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wdmartin

Jewellery saws

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I've got a couple of pewter minis I want to rebase, and the clippers I've been using in the past are probably not going to do the trick.  One has a a long sweeping dress that covers almost the full base she's on, and the other has great big gallumphing feet that kind of sink into the terrain.  So I've been thinking of trying a jewellery saw.  Any recommendations?  I'm not sure what to look for in one of those, but I hear the blades vary in quality quite a bit.

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I usually cut off the thicker parts with clippers, I also use a jewelry saw and then file the surface to flatten it again.

 

I use a jewelry saw I bought in a DIY store with a blade made for metal sawing.

No idea about brands or quality issues.

 

You need to be careful about the force you apply and guiding the saw.

 

I recommend you take a look at this:

http://www.reapermini.com/TheCraft/31

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I'd recommend two things:

  • Razor saws don't break (unless you're really brutal) and make very flat cuts. I prefer them to jewelry saws for this sort of thing.
  • Whatever saw you use, lubricate it with a light machine oil like 3-in-1. I would recommend not using WD40, as it's not primarily intended as a lubricant, but if it's what you have and you don't want to buy a better lubricant, it will certainly help.
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I bought my jeweler's saw off of Amazon, and a zillion blades for pretty cheap. 

 

I use Marvel Mystery Oil for lubricant, but what Doug said. It also helps to lubricate your pin vise and drill bits when drilling metals. 

 

I'll have to try a razor saw. 

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Be careful to brace carefully when using a jewler's saw. They don't take any torque really; you can get a slight sideways pressure but no twist. Twisting is how you usually break a blade. Could also get the tube of saw lubricant at Rio Grande jeweler's supplies. Figure out how to "string" the saw. Too loose and it gets stuck. Too tight and it is brittle.

Hmmm... yeah, jeweler class long ago and that's about it for our purposes here. Keep in mind that we spent almost a week on sawing because it can be a pain in the butt. And blades break just less often afterward. 

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I find a razor saw too thick to use around the feet.  Just for hacking off lumps it is fine.  As others have said, buy the blades in packs, they break easily, but you will learn how to use them.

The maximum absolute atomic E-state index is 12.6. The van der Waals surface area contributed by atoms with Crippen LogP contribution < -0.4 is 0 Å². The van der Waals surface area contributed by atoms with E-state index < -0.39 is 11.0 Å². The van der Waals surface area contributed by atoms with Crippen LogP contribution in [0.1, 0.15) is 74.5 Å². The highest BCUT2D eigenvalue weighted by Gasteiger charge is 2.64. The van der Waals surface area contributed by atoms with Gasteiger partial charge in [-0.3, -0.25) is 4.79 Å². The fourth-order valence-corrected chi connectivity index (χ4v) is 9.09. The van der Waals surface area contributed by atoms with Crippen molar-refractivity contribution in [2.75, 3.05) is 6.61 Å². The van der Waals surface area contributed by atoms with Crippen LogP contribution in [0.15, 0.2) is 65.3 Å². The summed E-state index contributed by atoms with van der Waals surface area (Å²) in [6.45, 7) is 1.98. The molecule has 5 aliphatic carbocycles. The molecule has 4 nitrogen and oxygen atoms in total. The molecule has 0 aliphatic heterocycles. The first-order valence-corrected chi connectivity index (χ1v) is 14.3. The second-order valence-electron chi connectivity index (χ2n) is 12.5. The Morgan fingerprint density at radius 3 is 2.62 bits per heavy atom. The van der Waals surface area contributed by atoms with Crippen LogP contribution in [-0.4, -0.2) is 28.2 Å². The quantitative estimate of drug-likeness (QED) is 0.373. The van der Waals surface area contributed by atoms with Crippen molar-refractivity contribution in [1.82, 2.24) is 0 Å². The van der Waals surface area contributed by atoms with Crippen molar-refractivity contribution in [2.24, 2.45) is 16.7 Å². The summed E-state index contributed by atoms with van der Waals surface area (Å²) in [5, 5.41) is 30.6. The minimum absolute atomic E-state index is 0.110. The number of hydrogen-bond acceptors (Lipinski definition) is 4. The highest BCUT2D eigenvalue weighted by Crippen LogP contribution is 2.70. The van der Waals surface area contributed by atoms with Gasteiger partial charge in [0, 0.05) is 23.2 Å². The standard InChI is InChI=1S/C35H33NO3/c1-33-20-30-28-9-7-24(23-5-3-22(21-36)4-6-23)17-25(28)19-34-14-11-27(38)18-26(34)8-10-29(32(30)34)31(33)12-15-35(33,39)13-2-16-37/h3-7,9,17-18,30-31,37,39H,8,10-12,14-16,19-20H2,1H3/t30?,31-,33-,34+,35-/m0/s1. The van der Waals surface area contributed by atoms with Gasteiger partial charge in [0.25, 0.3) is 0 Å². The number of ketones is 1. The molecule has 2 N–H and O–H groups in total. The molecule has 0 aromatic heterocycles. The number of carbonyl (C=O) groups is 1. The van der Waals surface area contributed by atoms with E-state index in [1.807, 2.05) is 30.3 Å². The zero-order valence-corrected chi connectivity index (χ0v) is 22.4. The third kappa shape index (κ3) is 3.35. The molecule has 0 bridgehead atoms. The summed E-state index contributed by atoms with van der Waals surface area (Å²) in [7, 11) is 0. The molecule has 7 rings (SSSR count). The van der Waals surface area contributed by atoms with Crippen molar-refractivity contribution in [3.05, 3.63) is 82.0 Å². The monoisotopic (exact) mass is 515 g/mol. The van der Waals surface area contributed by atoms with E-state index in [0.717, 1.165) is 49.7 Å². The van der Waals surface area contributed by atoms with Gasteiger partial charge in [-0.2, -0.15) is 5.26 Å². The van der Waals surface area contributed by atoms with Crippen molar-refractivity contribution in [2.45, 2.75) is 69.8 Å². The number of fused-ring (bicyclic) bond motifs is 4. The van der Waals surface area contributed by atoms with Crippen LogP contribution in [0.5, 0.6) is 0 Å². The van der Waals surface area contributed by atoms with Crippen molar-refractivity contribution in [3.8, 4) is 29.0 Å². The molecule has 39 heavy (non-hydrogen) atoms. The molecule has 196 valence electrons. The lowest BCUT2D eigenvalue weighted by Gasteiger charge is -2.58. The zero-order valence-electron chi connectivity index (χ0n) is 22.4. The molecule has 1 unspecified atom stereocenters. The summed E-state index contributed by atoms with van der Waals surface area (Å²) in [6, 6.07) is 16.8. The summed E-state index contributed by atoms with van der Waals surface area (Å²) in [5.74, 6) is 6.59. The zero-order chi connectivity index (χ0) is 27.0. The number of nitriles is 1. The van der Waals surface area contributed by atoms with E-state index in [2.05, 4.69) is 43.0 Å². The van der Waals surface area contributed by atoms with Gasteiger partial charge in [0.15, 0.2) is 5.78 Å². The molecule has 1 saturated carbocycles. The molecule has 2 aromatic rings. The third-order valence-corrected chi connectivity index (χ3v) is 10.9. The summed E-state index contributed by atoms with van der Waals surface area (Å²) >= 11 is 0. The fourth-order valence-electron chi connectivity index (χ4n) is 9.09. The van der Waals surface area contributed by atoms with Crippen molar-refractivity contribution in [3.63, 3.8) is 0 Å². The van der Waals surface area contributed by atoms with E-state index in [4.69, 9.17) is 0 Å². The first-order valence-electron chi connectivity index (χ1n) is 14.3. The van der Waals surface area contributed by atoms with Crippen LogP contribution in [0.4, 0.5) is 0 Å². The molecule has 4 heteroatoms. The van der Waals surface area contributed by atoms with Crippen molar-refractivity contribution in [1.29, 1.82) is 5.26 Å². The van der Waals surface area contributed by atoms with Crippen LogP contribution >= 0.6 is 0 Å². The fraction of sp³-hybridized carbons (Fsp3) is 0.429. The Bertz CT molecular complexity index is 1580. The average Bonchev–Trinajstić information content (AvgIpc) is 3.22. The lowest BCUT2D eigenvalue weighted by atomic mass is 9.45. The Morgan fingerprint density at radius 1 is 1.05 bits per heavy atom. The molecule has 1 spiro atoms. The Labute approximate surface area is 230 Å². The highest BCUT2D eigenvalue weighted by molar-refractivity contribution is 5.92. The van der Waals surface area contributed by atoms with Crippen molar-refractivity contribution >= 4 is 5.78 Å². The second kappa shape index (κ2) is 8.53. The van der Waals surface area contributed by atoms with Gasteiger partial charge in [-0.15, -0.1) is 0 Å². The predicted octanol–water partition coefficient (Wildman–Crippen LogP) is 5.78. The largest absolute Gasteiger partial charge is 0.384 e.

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I am fortunate enough to have a very good friend who is a jeweler.  This helps in that he spent an hour or more with me showing me the ins and outs of using the saw properly.  But essentially keeping the blade straight, nice even/smooth draws with it, lubricating it to keep it moving easily, and making sure you are well braced were all things to learn and practice.  Let the saw do the work!  And he also can get me an endless supply of blades darn cheap!

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Great advice, thanks!

 

I think I'm going to try a razor saw.  I found a fairly inexpensive Zona one on Amazon with a .008" kerf and reviews saying people cut through brass with it.  If it can handle brass, it can handle pewter.

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If you like that razor saw, can you link it on here or in PM? I'd like to snag a saw that is less tweaky than a jeweler's saw. 

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Sure. I don't have the link handy, but it was a Zona 35-050. If you search Amazon for that, it should come up.

 

I'll try it out and report my impressions once it gets here.

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5 hours ago, wdmartin said:

Great advice, thanks!

 

I think I'm going to try a razor saw.  I found a fairly inexpensive Zona one on Amazon with a .008" kerf and reviews saying people cut through brass with it.  If it can handle brass, it can handle pewter.

 

I was looking at getting an Xacto X75300 Precision Razor saw because the blades are fairly thin and are replaceable, but Zona Ultra Thin Razor Saw has an even thinner kerf. Thanks for posting about it. Looks like it could be a worthy option. *added to cart*

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When I purchased my jeweler's saw I also purchased a pack of 144 blades because everyone warned my how fragile they were. 

 

Three years later I am still on my first blade.  :B):

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About thirty years ago when I went to a jewelers school we used beeswax on the blades to reduce friction. Do not put weight on the blade, let the weight of the saw do it and you will break a lot less blades. There are also different types of blades for cutting different materials. I've actually cut a Master lock with a jewelers saw before.

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